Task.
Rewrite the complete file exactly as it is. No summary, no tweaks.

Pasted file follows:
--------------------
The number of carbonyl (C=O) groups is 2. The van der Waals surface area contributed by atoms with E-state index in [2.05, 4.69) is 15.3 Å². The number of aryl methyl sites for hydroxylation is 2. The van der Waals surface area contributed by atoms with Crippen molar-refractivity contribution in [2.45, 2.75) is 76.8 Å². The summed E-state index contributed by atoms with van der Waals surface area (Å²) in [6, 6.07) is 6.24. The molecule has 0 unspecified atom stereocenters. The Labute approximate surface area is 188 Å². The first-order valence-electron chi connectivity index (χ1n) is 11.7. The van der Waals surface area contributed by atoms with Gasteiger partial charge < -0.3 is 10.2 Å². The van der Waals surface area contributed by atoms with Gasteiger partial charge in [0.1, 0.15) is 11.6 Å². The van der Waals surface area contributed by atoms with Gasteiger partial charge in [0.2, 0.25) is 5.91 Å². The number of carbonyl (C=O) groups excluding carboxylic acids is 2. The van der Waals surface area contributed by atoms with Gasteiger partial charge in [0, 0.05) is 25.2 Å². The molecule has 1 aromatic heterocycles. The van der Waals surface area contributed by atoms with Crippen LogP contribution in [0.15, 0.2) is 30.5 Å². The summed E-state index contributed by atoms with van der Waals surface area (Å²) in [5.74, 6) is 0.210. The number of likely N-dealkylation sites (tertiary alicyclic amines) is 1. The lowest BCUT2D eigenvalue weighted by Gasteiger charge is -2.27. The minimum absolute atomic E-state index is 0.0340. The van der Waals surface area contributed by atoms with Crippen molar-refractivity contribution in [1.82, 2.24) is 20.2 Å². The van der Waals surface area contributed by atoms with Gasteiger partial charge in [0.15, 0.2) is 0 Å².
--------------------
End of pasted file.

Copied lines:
The number of carbonyl (C=O) groups is 2. The van der Waals surface area contributed by atoms with E-state index in [2.05, 4.69) is 15.3 Å². The number of aryl methyl sites for hydroxylation is 2. The van der Waals surface area contributed by atoms with Crippen molar-refractivity contribution in [2.45, 2.75) is 76.8 Å². The summed E-state index contributed by atoms with van der Waals surface area (Å²) in [6, 6.07) is 6.24. The molecule has 0 unspecified atom stereocenters. The Labute approximate surface area is 188 Å². The first-order valence-electron chi connectivity index (χ1n) is 11.7. The van der Waals surface area contributed by atoms with Gasteiger partial charge < -0.3 is 10.2 Å². The van der Waals surface area contributed by atoms with Gasteiger partial charge in [0.1, 0.15) is 11.6 Å². The van der Waals surface area contributed by atoms with Gasteiger partial charge in [0.2, 0.25) is 5.91 Å². The number of carbonyl (C=O) groups excluding carboxylic acids is 2. The van der Waals surface area contributed by atoms with Gasteiger partial charge in [0, 0.05) is 25.2 Å². The molecule has 1 aromatic heterocycles. The van der Waals surface area contributed by atoms with Crippen LogP contribution in [0.15, 0.2) is 30.5 Å². The summed E-state index contributed by atoms with van der Waals surface area (Å²) in [5.74, 6) is 0.210. The number of likely N-dealkylation sites (tertiary alicyclic amines) is 1. The lowest BCUT2D eigenvalue weighted by Gasteiger charge is -2.27. The minimum absolute atomic E-state index is 0.0340. The van der Waals surface area contributed by atoms with Crippen molar-refractivity contribution in [1.82, 2.24) is 20.2 Å². The van der Waals surface area contributed by atoms with Gasteiger partial charge in [0.15, 0.2) is 0 Å².